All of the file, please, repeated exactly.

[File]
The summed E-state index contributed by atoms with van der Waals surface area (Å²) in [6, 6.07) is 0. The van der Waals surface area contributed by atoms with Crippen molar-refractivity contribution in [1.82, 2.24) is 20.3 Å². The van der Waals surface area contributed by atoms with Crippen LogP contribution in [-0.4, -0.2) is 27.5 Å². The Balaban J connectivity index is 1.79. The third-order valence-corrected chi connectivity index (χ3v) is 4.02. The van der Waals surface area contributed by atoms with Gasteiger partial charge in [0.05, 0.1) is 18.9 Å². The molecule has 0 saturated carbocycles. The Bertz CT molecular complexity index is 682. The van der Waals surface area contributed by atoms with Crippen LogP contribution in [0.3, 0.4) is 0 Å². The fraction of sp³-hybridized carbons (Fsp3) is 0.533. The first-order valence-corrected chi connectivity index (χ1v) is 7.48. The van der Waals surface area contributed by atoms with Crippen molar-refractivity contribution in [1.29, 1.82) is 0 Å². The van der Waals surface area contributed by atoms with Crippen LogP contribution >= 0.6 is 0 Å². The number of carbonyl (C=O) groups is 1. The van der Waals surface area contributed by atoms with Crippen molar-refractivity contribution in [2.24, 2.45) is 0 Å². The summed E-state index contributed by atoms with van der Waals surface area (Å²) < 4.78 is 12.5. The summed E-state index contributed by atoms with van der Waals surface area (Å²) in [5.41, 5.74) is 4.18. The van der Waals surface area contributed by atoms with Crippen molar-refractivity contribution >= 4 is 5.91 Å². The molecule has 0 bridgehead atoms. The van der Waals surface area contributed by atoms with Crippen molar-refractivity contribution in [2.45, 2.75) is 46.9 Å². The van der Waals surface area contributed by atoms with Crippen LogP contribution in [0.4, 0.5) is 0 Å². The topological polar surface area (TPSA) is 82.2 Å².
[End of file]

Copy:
The summed E-state index contributed by atoms with van der Waals surface area (Å²) in [6, 6.07) is 0. The van der Waals surface area contributed by atoms with Crippen molar-refractivity contribution in [1.82, 2.24) is 20.3 Å². The van der Waals surface area contributed by atoms with Crippen LogP contribution in [-0.4, -0.2) is 27.5 Å². The Balaban J connectivity index is 1.79. The third-order valence-corrected chi connectivity index (χ3v) is 4.02. The van der Waals surface area contributed by atoms with Gasteiger partial charge in [0.05, 0.1) is 18.9 Å². The molecule has 0 saturated carbocycles. The Bertz CT molecular complexity index is 682. The van der Waals surface area contributed by atoms with Crippen LogP contribution in [0.3, 0.4) is 0 Å². The fraction of sp³-hybridized carbons (Fsp3) is 0.533. The first-order valence-corrected chi connectivity index (χ1v) is 7.48. The van der Waals surface area contributed by atoms with Crippen molar-refractivity contribution in [1.29, 1.82) is 0 Å². The van der Waals surface area contributed by atoms with Crippen LogP contribution >= 0.6 is 0 Å². The number of carbonyl (C=O) groups is 1. The van der Waals surface area contributed by atoms with Crippen molar-refractivity contribution in [2.24, 2.45) is 0 Å². The summed E-state index contributed by atoms with van der Waals surface area (Å²) < 4.78 is 12.5. The summed E-state index contributed by atoms with van der Waals surface area (Å²) in [5.41, 5.74) is 4.18. The van der Waals surface area contributed by atoms with Crippen molar-refractivity contribution >= 4 is 5.91 Å². The molecule has 0 bridgehead atoms. The van der Waals surface area contributed by atoms with Crippen molar-refractivity contribution in [2.45, 2.75) is 46.9 Å². The van der Waals surface area contributed by atoms with Crippen LogP contribution in [0.4, 0.5) is 0 Å². The topological polar surface area (TPSA) is 82.2 Å².